Upon diagnosis, the best practice is to prescribe a gluten-free diet in combination with corticosteroids, which are used for their immunosuppression effects for patients with RCD.7 However, these drugs carry a number of adverse effects including elevated blood pressure, weight gain, and cataracts, making it unsuitable for sustained use.8 These problems have created a need for novel treatments that takes advantage of advances in genetic testing and modification and microbiota balance to allow for better RCD management. Current genetic research for RCD treatments focuses on two main pathways: inflammatory pathway and the prevention of gluten into gliadin. Treatments involved with the first pathway attempt to eliminate inflammatory factors that cause intestinal cell death and atrophy of the villi. Pertaining to the second pathway, treatments aim to prevent the degradation of gluten into gliadin, which is the component that induces the immune response in RCD. Scientists have identified IL-15 as a cytokine that induces inflammation and is developing an anti-IL-15 antibody that reduces the levels of IL-15.9 By extension, this would reduce inflammation and intestinal cell death. With a complete intestinal epithelium, the body can better prevent gliadin peptides from entering into the intestinal cell wall and inducing a further immune response. There is also ongoing research into IL-10, which is an anti-inflammatory factor that has been shown to be effective in mouse models for the treatment of other inflammation-associated GI diseases such as Crohn’s.10 Together these two therapies are designed to enhance natural anti-inflammatory pathways in the body to reduce intestinal epithelial damage associated with RCD.

There is additional research looking at how to alter the balance of microorganisms in the gut as a way to promote a better environment for the healing of damaged intestinal cells. This builds on our growing awareness that microorganisms service beneficial functions or have deleterious effects depending on their location within the body. A recent study shows an association between damage of enterocytes (intestinal cells) and a change in the composition of the microbiota within the GI tract. Specifically, researchers noticed a tendency for Gram-negative bacteria to flourish, which are often associated with infections leading to epithelial deterioration at this location.5 In addition to having Proteobacteria, a Gram-negative bacteria, as a dominant strain in the gut of children with CD, the study found that these children had lower levels of beneficial bacteria like Lactobacilli and Bifidobacteria compared to their healthy counterparts.5 Lactobacilli is known to protect intestinal epithelial cells against cellular damage from gliadin and Bifidobacteria is known to be able to induce lower levels of inflammatory factors and cytokines.5 In response to these results, researchers recommend the administration of probiotics to restore the intestinal microbiota by populating it with more Gram-positive bacteria than Gram-negative.5 This restoration of intestinal flora can benefit the host through (1) producing inhibitory substances against pathogens, (2) competing for nutrients, (3) degrading toxin receptors, (4) helping to regulate immunity, and (5) helping to digest or alter gluten peptides such that they will no longer be toxic to the host.5 While the extent of the effects of probiotics has not been fully elucidated, they do show promise for reducing the intestinal damage seen in CD and RCD.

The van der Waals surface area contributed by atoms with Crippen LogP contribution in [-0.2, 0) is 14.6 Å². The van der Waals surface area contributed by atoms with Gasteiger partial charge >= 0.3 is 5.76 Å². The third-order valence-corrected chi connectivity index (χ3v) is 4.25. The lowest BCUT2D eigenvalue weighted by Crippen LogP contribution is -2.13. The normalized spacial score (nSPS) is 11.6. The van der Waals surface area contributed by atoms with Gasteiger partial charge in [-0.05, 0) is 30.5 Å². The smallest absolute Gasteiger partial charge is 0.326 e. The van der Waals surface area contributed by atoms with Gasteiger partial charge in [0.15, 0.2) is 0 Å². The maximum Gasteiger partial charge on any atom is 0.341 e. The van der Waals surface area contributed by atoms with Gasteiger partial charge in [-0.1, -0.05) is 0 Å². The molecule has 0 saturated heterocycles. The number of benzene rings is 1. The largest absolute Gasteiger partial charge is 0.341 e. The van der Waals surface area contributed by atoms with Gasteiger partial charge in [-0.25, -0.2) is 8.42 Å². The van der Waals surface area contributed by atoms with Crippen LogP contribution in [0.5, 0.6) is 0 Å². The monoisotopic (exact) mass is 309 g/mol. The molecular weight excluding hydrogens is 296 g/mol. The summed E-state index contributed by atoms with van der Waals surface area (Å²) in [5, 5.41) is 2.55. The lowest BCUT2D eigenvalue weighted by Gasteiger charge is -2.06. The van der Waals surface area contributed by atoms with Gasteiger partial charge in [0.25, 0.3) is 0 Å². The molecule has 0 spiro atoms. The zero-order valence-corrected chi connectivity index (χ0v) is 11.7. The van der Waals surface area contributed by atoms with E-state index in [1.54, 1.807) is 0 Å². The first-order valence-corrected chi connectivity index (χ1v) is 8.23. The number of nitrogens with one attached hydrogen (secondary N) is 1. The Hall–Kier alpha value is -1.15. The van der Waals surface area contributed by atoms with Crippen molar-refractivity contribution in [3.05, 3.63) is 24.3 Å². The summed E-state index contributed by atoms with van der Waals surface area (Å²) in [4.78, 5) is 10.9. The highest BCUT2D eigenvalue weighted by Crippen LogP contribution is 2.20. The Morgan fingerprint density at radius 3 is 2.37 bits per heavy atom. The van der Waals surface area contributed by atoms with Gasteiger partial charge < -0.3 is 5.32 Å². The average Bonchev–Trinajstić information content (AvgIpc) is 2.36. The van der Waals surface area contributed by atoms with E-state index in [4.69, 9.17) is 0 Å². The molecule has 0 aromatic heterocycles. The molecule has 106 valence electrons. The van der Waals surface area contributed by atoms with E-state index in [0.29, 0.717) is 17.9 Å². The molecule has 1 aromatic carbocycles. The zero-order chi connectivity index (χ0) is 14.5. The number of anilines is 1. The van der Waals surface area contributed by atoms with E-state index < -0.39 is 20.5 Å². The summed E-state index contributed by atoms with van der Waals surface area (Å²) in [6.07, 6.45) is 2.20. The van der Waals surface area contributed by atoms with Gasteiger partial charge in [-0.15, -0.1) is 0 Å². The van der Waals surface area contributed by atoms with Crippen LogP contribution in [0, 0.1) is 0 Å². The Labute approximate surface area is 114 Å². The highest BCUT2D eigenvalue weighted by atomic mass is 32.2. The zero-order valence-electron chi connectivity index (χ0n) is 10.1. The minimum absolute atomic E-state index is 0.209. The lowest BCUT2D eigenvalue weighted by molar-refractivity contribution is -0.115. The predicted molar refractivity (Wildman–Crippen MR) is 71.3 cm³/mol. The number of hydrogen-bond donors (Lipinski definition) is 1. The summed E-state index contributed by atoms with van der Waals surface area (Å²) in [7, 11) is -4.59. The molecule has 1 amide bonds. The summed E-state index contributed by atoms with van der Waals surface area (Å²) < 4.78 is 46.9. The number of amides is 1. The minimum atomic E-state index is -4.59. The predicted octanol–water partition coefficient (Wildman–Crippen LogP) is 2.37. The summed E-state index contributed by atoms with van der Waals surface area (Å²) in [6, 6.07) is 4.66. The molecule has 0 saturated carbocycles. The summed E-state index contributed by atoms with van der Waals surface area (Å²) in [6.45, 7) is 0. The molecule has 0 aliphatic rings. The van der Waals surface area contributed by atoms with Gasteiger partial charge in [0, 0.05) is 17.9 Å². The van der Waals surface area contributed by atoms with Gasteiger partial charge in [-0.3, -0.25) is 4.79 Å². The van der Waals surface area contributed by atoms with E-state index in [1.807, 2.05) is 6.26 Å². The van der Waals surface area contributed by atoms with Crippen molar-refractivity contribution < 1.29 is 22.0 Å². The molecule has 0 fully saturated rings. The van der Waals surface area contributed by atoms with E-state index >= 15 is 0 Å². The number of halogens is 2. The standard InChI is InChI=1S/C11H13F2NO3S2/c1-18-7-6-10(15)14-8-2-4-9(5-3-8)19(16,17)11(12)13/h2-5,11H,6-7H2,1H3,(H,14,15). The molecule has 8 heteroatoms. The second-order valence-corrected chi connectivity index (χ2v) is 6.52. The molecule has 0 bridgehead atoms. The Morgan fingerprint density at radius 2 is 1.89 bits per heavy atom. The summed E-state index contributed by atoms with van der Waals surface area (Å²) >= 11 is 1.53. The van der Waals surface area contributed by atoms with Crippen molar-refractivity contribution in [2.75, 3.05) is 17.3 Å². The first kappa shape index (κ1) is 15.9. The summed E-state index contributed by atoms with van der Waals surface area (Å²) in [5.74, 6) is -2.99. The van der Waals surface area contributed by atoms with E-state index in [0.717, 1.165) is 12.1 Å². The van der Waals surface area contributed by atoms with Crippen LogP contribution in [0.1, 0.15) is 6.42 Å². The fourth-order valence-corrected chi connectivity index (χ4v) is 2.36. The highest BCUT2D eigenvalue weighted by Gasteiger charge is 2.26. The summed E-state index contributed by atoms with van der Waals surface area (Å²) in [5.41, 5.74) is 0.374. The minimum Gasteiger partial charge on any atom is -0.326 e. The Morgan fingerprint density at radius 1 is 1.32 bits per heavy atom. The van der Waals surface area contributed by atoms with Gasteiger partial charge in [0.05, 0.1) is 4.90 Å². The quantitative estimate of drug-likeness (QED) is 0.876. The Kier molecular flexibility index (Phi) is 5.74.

Collectively, these genetic and probiotic treatments are designed to reduce inflammation of the intestinal epithelium and to alter the properties of the gluten to prevent the production of the toxic gliadin peptide. These treatments are part of the first steps to help improve the quality of life for patients with CD and RCD to ensure that they have alternative treatments in addition to the conventional gluten-free diet. In future years, it is anticipated that growing awareness of CD as a result of the gluten-free trend will continue to draw interest in this field. Additionally, the growing awareness of CD will also encourage people who suspect they have gluten sensitivity to get tested for CD early to prevent the progression of the disease and its comorbid conditions.

Works Cited:

1. Gujral N, Freeman HJ, Thomson AB. Celiac disease: Prevalence, diagnosis, pathogenesis and treatment. World J Gastroenterol. 2012; 18(42):6036-6059.

2. Celiac Disease. WebMD Web site. http://www.webmd.com/digestive-disorders/celiac-disease/celiac-disease#1.

3. Refractory Celiac Disease. National Organization for Rare Disorders Web site. https://rarediseases.org/rare-diseases/refractory-celiac-disease/. Published 2016.

4. Sollid LM. Coeliac Disease: dissecting a complex inflammatory disorder. Nat Rev Immunol. 2002; 2(9):647-55.

5. De Sousa Moraes lF, Grzeskowiak LM, de Sales Teixeira TF, Peluzio MD. 2014; 27(3): 482-9.

6. Celiac Stories. Celiac Answers Web site. http://www.celiacanswers.com/celiac-stories/#.WKiJHn9fk5w. Published 2014.

7. Latorre M, Green PH. The role of corticosteroids in celiac disease. Dig Dis Sci. 2012; 57(12):3039-41.

8. Prednisone and other corticosteroids. Mayo Clinic Web site. http://www.mayoclinic.org/steroids/art-20045692?pg=2. Published November 26, 2015.

9. Fasano A, Catassi C. Current approaches to diagnosis and treatment of celiac disease: an evolving spectrum. Gastroenterology. 2001; 120(3):636-51.

10. Londei M, Quaratino S, Maiuri L. Celiac disease: a model autoimmune disease with gene therapy applications. Gene therapy. 2003; 10(10):835-43.

Cite This Article:

Zhang B., Chan G., Zheng K., Ho J. Looking Beyond the Gluten-Free Diet. Illustrated by C. Suart. Rare Disease Review. March 2017. DOI:10.13140/RG.2.2.31210.82883.